Blood tests can help your doctor determine which kind of diabetes you have. For example, in type 1 diabetes, antibodies attack the pancreas, but people with MODY do not have these antibodies. Your doctor will also look for signs in your blood tests that indicate whether you have insulin resistance. Insulin resistance is not present in non-obese people with MODY; however, it does occur in obese people with MODY.
It may be difficult to tell whether an obese person has type 2 diabetes or MODY. The great majority of obese people with diabetes will have type 2 diabetes. A family history of MODY may be the only clue that this type of diabetes is affecting a particular person.
MODY can also be diagnosed by a genetic test. This type of testing will determine the exact type of MODY, and can be done before a patient has any symptoms. If a mutation in one of the MODY genes is found, then type 1 or type 2 diabetes can be ruled out.
MODY is an inherited disorder that lasts throughout a person’s lifetime. MODY 2 generally stays mild. MODY types 7-11 have just been discovered recently, and not much is known yet about the long-term outcome. Other types of MODY generally get progressively worse over time.
If you are related to a person with a MODY mutation, you can get a genetic test to see if you are at risk of developing MODY. The first step would be for your affected relative to get a genetic test for MODY. If a mutation is found in one of the MODY genes, the lab could test you for the same mutation. It’s important to make sure the affected person in your family has a detectable mutation, because genetic testing is not always able to find a mutation. If you also have a risk for MODY, you can act to avoid obesity by eating a healthy diet and exercising. Avoiding obesity may not prevent MODY, but it can postpone the development of symptoms until later in life, and also has other positive health benefits.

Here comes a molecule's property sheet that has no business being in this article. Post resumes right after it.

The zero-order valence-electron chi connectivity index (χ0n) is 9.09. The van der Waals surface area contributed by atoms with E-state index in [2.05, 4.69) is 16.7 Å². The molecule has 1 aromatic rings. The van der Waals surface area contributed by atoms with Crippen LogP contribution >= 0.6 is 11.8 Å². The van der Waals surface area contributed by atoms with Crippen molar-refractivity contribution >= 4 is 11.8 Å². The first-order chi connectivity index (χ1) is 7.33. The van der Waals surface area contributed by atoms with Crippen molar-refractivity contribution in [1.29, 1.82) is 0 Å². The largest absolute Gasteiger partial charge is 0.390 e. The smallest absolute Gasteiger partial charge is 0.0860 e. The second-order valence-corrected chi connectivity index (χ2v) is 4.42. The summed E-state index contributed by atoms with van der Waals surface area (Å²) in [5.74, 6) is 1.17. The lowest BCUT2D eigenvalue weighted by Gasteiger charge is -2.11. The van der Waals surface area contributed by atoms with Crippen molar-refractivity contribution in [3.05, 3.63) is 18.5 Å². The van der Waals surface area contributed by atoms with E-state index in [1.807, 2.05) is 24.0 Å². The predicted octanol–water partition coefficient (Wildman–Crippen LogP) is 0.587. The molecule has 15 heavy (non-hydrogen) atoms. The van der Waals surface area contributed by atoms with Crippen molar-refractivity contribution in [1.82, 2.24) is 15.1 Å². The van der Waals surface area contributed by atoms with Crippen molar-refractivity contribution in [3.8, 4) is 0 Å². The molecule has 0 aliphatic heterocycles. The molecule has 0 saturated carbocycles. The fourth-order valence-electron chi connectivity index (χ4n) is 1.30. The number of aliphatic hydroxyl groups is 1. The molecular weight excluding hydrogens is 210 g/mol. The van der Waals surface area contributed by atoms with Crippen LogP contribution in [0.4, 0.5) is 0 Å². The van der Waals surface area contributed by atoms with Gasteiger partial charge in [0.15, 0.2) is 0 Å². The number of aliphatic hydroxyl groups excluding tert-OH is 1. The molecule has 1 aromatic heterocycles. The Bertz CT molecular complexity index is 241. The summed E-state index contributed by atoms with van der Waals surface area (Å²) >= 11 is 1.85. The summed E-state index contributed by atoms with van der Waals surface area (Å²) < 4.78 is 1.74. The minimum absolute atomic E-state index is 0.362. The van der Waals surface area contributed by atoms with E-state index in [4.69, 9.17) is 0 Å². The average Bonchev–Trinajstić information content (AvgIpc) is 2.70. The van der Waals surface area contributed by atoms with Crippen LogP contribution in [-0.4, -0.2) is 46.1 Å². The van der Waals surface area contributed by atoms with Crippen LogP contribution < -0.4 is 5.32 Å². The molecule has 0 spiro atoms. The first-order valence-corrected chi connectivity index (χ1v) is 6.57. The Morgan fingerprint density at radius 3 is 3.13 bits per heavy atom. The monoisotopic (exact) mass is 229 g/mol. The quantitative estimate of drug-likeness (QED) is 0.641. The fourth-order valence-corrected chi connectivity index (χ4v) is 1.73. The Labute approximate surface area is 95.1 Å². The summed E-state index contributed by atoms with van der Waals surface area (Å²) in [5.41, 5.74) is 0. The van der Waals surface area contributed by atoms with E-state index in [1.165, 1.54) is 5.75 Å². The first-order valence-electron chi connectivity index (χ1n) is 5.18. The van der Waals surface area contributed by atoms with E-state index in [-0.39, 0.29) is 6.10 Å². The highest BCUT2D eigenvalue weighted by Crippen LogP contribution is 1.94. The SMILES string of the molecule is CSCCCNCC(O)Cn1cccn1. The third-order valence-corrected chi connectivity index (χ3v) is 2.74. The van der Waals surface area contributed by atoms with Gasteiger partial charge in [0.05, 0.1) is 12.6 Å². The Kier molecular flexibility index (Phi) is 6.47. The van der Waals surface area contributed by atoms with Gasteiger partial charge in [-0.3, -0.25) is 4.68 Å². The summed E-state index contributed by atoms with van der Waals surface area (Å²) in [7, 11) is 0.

Treatment is different for the different forms of MODY. Drugs from the oral sulfonylurea class are usually effective for patients with MODY 1, 3, and 4. These drugs include glipizide (Glucotrol) and glyburide (Glynase Pres Tab, others). About 30% to 40% of patients with MODY 1 and MODY 3 will eventually need insulin to control their blood sugar levels. Insulin is generally taken by injection.
MODY 2 rarely requires drug or insulin therapy, and can usually be managed by exercise and diet alone. MODY 5 may require several different treatments because it causes other problems in addition to diabetes.
People with any type of MODY will respond better to treatment if they are not overweight or obese. Therefore, overweight and obese people should include losing weight as one of their treatment goals.
When To Call a Professional
Symptoms of MODY may develop gradually. If you have the symptoms described above, make an appointment with your primary care provider. You may also need to see an endocrinologist who specializes in diabetes.
Except for MODY 2, all other types of MODY cause the same complications as typical type 1 or type 2 diabetes, including increased risk of heart disease, kidney failure, and blindness. Which problems occur depends on which gene is affected. Patients with MODY 2 have the best prognosis because it causes milder hyperglycemia. They typically do not require any medication, and do not develop long-term complications. Keeping blood sugar close to normal will minimize complications of MODY, as it does with other types of diabetes.
American Diabetes Association